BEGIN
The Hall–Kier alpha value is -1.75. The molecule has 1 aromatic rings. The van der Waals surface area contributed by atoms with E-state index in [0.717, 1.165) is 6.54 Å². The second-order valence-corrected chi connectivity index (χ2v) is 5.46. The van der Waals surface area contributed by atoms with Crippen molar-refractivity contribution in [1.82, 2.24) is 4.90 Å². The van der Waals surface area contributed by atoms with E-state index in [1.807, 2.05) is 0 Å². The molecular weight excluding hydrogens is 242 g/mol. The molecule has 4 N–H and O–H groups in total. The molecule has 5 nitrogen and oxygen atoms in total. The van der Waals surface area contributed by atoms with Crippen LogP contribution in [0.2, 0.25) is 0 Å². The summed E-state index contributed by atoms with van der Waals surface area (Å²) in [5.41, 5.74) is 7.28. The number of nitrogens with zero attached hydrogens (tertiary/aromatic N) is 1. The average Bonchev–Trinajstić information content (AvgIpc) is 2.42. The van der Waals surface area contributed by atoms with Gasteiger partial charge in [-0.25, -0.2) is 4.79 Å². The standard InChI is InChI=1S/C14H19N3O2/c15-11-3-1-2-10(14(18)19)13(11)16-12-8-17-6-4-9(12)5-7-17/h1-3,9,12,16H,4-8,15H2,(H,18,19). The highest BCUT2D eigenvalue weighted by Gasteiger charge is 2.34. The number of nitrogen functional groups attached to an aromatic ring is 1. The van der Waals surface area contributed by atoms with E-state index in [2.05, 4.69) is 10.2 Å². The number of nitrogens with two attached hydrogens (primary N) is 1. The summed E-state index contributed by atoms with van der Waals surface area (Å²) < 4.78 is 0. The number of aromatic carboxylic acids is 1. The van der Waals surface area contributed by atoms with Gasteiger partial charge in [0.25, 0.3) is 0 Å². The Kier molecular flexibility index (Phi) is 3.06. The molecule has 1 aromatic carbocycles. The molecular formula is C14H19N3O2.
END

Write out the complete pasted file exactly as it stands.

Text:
The Hall–Kier alpha value is -1.75. The molecule has 1 aromatic rings. The van der Waals surface area contributed by atoms with E-state index in [0.717, 1.165) is 6.54 Å². The second-order valence-corrected chi connectivity index (χ2v) is 5.46. The van der Waals surface area contributed by atoms with Crippen molar-refractivity contribution in [1.82, 2.24) is 4.90 Å². The van der Waals surface area contributed by atoms with E-state index in [1.807, 2.05) is 0 Å². The molecular weight excluding hydrogens is 242 g/mol. The molecule has 4 N–H and O–H groups in total. The molecule has 5 nitrogen and oxygen atoms in total. The van der Waals surface area contributed by atoms with Crippen LogP contribution in [0.2, 0.25) is 0 Å². The summed E-state index contributed by atoms with van der Waals surface area (Å²) in [5.41, 5.74) is 7.28. The number of nitrogens with zero attached hydrogens (tertiary/aromatic N) is 1. The average Bonchev–Trinajstić information content (AvgIpc) is 2.42. The van der Waals surface area contributed by atoms with Gasteiger partial charge in [-0.25, -0.2) is 4.79 Å². The standard InChI is InChI=1S/C14H19N3O2/c15-11-3-1-2-10(14(18)19)13(11)16-12-8-17-6-4-9(12)5-7-17/h1-3,9,12,16H,4-8,15H2,(H,18,19). The highest BCUT2D eigenvalue weighted by Gasteiger charge is 2.34. The number of nitrogen functional groups attached to an aromatic ring is 1. The van der Waals surface area contributed by atoms with E-state index in [2.05, 4.69) is 10.2 Å². The number of nitrogens with two attached hydrogens (primary N) is 1. The summed E-state index contributed by atoms with van der Waals surface area (Å²) < 4.78 is 0. The number of aromatic carboxylic acids is 1. The van der Waals surface area contributed by atoms with Gasteiger partial charge in [0.25, 0.3) is 0 Å². The Kier molecular flexibility index (Phi) is 3.06. The molecule has 1 aromatic carbocycles. The molecular formula is C14H19N3O2.